A population threshold for functional polymorphisms
Wong, GKS; Yang, ZY; Passey, DA; Kibukawa, M; Paddock, M; Liu, CR; Bolund, L; Yu, J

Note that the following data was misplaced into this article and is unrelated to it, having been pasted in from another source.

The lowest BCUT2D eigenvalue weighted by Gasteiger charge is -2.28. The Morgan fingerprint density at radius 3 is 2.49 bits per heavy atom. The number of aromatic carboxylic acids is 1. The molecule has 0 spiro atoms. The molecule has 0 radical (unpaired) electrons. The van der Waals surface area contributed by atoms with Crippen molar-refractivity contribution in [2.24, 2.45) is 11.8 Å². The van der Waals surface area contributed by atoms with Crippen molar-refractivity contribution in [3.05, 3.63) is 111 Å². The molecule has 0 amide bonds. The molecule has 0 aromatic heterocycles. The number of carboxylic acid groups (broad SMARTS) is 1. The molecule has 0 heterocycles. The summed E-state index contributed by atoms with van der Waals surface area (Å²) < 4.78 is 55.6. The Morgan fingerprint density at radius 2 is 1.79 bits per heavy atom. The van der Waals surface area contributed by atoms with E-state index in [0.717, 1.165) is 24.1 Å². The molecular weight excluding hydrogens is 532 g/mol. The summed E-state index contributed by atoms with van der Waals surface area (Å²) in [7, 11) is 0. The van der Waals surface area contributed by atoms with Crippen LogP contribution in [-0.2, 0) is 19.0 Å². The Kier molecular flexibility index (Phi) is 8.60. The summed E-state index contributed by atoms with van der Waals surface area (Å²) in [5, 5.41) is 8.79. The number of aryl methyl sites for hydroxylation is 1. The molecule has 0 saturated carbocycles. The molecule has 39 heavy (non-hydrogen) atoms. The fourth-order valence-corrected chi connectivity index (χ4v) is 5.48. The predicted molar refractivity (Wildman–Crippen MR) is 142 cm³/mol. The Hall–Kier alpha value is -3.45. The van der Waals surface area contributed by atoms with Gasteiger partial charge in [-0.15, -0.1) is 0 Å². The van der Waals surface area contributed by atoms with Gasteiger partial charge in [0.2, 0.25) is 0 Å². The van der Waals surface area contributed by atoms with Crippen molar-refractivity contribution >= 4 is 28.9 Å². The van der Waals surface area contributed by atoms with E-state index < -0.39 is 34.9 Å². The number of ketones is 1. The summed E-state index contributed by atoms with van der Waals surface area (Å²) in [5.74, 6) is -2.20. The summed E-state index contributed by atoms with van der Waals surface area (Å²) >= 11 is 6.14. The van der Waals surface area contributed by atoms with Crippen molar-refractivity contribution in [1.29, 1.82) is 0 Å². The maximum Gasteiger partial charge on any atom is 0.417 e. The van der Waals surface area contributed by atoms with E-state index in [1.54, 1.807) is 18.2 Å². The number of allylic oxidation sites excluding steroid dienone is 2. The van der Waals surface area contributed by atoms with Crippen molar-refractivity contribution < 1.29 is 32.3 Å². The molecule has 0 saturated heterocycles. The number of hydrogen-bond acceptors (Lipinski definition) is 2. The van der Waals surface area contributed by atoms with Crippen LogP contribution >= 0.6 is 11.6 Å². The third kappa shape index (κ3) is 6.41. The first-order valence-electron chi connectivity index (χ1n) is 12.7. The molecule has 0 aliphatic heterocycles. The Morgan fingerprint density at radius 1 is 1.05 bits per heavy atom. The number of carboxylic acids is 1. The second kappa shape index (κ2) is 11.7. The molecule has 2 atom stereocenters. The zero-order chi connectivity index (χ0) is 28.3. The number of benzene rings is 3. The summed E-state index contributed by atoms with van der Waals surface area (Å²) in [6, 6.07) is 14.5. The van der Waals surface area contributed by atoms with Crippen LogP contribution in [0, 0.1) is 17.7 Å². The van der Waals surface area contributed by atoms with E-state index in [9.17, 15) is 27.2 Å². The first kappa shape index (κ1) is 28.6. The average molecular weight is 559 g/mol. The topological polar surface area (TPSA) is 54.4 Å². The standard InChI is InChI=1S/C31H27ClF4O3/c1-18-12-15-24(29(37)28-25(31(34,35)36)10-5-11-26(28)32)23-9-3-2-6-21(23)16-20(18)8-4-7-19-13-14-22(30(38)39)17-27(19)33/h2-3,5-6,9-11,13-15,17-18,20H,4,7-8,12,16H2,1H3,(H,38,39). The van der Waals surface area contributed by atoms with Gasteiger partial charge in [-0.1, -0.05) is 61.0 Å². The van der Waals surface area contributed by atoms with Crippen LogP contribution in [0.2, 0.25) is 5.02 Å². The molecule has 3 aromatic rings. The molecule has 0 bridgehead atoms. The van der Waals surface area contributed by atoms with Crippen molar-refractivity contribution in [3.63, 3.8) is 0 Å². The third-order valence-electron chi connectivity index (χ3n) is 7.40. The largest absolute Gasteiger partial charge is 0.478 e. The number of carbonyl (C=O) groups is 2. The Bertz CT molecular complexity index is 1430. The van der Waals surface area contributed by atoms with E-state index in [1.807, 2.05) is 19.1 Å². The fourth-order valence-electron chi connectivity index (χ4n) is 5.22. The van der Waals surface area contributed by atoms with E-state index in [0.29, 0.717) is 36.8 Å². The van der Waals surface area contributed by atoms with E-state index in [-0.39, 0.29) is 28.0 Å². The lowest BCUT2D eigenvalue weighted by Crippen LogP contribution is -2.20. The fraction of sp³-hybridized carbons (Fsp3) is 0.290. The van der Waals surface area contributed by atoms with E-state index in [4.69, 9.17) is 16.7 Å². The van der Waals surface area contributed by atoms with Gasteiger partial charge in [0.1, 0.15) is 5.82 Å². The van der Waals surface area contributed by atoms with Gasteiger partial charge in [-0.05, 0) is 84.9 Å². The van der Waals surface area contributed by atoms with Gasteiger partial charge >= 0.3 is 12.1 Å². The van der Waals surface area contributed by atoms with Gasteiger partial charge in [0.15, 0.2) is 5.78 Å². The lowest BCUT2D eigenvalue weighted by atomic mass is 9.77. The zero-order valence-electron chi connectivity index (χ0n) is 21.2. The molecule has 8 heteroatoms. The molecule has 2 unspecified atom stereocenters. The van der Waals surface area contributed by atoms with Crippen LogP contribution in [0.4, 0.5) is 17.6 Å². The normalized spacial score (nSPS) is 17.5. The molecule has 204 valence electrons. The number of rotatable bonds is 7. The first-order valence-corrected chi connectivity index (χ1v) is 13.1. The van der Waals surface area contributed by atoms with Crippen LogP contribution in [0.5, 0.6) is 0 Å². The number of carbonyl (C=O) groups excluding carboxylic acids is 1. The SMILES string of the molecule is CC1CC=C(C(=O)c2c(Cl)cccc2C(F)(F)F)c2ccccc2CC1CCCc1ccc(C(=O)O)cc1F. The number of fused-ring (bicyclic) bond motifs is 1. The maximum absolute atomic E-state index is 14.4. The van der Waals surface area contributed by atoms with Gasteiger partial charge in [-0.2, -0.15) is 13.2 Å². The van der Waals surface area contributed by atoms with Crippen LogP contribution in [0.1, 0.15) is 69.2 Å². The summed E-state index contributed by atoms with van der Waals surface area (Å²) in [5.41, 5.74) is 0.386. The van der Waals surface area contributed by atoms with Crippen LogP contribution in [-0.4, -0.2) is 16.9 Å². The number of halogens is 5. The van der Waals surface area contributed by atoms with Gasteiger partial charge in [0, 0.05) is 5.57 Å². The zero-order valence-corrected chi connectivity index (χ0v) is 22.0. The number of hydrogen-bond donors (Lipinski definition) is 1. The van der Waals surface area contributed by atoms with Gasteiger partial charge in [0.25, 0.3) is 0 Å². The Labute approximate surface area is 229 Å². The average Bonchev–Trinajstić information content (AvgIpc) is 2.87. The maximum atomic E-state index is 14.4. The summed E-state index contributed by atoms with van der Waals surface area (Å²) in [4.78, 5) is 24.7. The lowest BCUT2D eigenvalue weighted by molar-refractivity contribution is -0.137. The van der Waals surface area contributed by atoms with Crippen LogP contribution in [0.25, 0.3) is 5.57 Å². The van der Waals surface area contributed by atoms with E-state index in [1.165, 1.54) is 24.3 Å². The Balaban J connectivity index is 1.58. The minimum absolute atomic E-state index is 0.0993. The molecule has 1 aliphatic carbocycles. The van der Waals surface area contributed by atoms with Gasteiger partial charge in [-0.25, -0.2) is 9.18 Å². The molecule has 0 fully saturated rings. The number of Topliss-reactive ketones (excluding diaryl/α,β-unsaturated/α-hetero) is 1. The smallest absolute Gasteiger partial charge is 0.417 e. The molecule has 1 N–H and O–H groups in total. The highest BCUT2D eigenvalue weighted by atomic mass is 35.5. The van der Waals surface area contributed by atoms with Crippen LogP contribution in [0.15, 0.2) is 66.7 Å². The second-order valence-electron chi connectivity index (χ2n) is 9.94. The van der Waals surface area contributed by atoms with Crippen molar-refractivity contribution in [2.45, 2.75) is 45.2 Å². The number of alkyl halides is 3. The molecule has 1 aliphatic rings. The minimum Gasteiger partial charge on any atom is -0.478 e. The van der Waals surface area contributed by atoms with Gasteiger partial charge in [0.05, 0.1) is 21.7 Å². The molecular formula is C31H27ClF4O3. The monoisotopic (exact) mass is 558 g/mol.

We sequenced 114 genes (for DNA repair, cell cycle arrest, apoptosis, and detoxification) in a mixed human population and observed a sudden increase in the number of functional polymorphisms below a minor allele frequency of similar to6%. Functionality is assessed by considering the ratio in the number of nonsynonymous single nucletide polymorphisms (SNPs) to the number of synonymous or intron SNPs. This ratio is steady from below 1% in frequency-that regime traditionally associated with rare Mendelian diseases-all the way up to about 6% ill frequency, after which it falls precipitously. We consider possible explanations for this threshold effect. There are four candidates as follows: (1) deleterious variants that have yet to be purified from the Population, (2) balancing selection, in which a selective advantage accrues to the heterozygotes, (3) population-specific functional polymorphisms, and (4) adaptive variants that are accumulating in the population as a response to the dramatic environmental changes of the last 7,000similar to17,000 years.